Photo by Mountaingazelle
Tucked away on the eastern slopes of the Northern Wasatch Mountains sits Sardine Peak. It is a little known peak, even though thousands of people pass by it traveling through Ogden Canyon to the north, and on the ski slopes of Snowbasin Ski Resort to the south. I would say that it is the Dr.Jekyl and Mr. Hyde of the peaks in the area. The south face, which is the most logical way to access the peak, is not that impressive in itself. The biggest obstacle is the scrub oak, and the final approach to the summit is not difficult. On the other hand, the northern face drops dramtically 3000 ft into rugged Ogden Canyon. It is coverd by thick brush and thick stands of pines. Limestone cliffs also spread across the north face. To summit from this side would be a long, hard bushwack. The peak can be hiked year round, and is especially a very good snow shoe hike. It is also a great peak to take children up and introduce them to hiking. The summit area is round and surrounded by scrub oak and pines.
According to SP member Mountaingazelle, the peak was named after Sardine Canyon, which sits below and west. More than likely, the name "Sardine" comes from the early pioneers, who had a passion for sardines,and eaten quite often during that era. There is another, more popular Sardine Canyon futher north, extending from Brigham City to Cache Valley through the Wellsville mountains. Below the peak, to the east sits Ogden Valley and the town of Huntsville, and Pineview Reservoir. The reservoir was contructed from 1934-1937, and is fed by the Ogden River. It is a very popular recreational area year round. Views from the summit of the reservoir are excellent. To the south is Snowbasin Ski Resort, which began operating in the 1930's. It is one of the oldest ski resorts in the United States, and hosted many downhill ski events during the 2002 Winter Olympics. The are over a hundred miles of established hiking/biking trails in the Snowbasin area. Ogden Peak, Allen Peak, Demoisy and Strawberry Peaks can be accessed from the Snowbasin area.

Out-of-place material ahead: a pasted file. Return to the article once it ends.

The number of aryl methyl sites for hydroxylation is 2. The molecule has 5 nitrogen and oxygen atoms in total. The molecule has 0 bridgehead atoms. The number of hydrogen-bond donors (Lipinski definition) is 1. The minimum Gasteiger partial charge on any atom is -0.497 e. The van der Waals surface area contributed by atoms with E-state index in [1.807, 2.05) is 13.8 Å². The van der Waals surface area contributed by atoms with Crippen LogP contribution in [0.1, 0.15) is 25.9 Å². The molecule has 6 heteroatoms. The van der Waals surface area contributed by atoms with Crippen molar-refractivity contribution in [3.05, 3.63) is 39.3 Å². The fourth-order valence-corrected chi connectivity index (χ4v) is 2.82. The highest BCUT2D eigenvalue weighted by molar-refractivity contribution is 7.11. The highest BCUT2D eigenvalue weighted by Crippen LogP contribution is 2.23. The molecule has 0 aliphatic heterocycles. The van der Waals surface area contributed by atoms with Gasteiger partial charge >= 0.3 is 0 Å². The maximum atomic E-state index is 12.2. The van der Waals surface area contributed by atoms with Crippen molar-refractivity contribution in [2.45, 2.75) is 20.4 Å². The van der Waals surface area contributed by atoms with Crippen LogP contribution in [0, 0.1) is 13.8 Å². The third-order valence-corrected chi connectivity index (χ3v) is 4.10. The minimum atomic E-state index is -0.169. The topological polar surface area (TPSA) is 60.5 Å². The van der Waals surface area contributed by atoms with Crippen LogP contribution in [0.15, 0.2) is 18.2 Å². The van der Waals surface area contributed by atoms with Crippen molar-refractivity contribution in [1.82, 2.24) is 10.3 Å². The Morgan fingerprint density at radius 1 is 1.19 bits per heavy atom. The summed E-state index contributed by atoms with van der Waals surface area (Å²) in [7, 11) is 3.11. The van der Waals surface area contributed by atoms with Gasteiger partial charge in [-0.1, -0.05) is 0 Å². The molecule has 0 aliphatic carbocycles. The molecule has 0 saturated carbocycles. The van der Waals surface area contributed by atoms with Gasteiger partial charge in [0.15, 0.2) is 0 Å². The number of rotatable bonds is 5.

The route up to the summit starts from the Maples Campground north of Snowbasin. In the winter, you will have to park at the lower Snowbasin parking lot, then snow shoe to the campground, which is only an addtional 1/2 mile or so. From the campground you will follow the Ogden Canyon overlook trail. Once reaching the top of the ridge, the route follows the ridge northeast to the summit. It is only around a 3.2 mile round trip. They are planning on extending the trail from the summit to connect to the Wheeler Canyon Trail to the east.
Getting ThereOgden Canyon
Taking the 12th street exit from I-15, head east on 12th street, and continue up Ogden Canyon and SR 39. You will come to the intersection at the dam. Continue east another 2.75 miles, and turn left on SR 226, also called the Old Snowbasin Road. Follow the winding road up and into the Snowbasin area to the Maples Campground or lower parking area. This is approximately 7 miles. This road is closed in the winter though, from November through May.
From I-15 coming from the north, transition onto I-84, Cheyenne exit, heading east. From the south, transition onto US 89 in Framington, just north of Lagoon Amusement Park. Continue north to I-84, and head east. Continue east on I-84 through Weber Canyon. Just after the rest area on your right, take the next exit on the right for Mountain Green. After exiting, turn left under the freeway, then an immediate right onto SR 167/30. Continue 1.5 miles and take a left onto the Trappers Loop Highway, SR 167. At the summit 5.5 miles later, turn left following the signs for Snowbasin onto SR 226. Continue 3 miles to the lower Snowbasin parking lot and the turn off to Maples Campground. Follow signs to the campground entrance in the summer, or park at the lot in the winter.
There is private property in the area, so be mindful of postings. The only access to the area in the winter is Trappers Loop Highway as described. No fees are required for parking at the lower Snowbasin lot.
Maples Campground has the usual fees for overnight camping. For day hikes, there is plenty of parking available without having to pay.